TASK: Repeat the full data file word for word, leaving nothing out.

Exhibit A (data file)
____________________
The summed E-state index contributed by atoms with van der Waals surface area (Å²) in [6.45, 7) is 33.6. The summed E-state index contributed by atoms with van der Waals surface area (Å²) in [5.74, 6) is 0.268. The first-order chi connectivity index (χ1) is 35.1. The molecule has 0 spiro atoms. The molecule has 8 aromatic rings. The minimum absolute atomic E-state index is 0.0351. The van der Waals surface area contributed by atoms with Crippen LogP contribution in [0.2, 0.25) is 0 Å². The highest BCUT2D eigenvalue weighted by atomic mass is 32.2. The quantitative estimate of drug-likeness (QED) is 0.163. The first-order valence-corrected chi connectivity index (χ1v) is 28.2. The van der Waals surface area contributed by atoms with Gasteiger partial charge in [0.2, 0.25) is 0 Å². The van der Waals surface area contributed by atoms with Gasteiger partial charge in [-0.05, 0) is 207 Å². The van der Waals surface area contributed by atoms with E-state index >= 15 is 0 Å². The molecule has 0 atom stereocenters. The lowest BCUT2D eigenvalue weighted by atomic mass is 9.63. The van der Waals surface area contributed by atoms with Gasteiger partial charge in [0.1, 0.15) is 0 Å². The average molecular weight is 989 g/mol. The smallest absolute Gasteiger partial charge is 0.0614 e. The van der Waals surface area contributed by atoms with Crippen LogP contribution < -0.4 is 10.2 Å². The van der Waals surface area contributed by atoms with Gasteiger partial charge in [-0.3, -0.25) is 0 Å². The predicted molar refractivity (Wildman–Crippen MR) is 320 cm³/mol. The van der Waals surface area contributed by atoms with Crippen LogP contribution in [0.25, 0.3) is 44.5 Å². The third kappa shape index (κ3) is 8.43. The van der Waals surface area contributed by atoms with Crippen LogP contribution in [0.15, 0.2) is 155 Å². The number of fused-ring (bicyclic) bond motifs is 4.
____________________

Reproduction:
The summed E-state index contributed by atoms with van der Waals surface area (Å²) in [6.45, 7) is 33.6. The summed E-state index contributed by atoms with van der Waals surface area (Å²) in [5.74, 6) is 0.268. The first-order chi connectivity index (χ1) is 35.1. The molecule has 0 spiro atoms. The molecule has 8 aromatic rings. The minimum absolute atomic E-state index is 0.0351. The van der Waals surface area contributed by atoms with Crippen LogP contribution in [0.2, 0.25) is 0 Å². The highest BCUT2D eigenvalue weighted by atomic mass is 32.2. The quantitative estimate of drug-likeness (QED) is 0.163. The first-order valence-corrected chi connectivity index (χ1v) is 28.2. The van der Waals surface area contributed by atoms with Gasteiger partial charge in [0.2, 0.25) is 0 Å². The van der Waals surface area contributed by atoms with Gasteiger partial charge in [-0.05, 0) is 207 Å². The van der Waals surface area contributed by atoms with E-state index >= 15 is 0 Å². The molecule has 0 atom stereocenters. The lowest BCUT2D eigenvalue weighted by atomic mass is 9.63. The van der Waals surface area contributed by atoms with Gasteiger partial charge in [0.1, 0.15) is 0 Å². The average molecular weight is 989 g/mol. The smallest absolute Gasteiger partial charge is 0.0614 e. The van der Waals surface area contributed by atoms with Crippen LogP contribution < -0.4 is 10.2 Å². The van der Waals surface area contributed by atoms with Gasteiger partial charge in [-0.3, -0.25) is 0 Å². The predicted molar refractivity (Wildman–Crippen MR) is 320 cm³/mol. The van der Waals surface area contributed by atoms with Crippen LogP contribution in [0.25, 0.3) is 44.5 Å². The third kappa shape index (κ3) is 8.43. The van der Waals surface area contributed by atoms with Crippen LogP contribution in [0.15, 0.2) is 155 Å². The number of fused-ring (bicyclic) bond motifs is 4.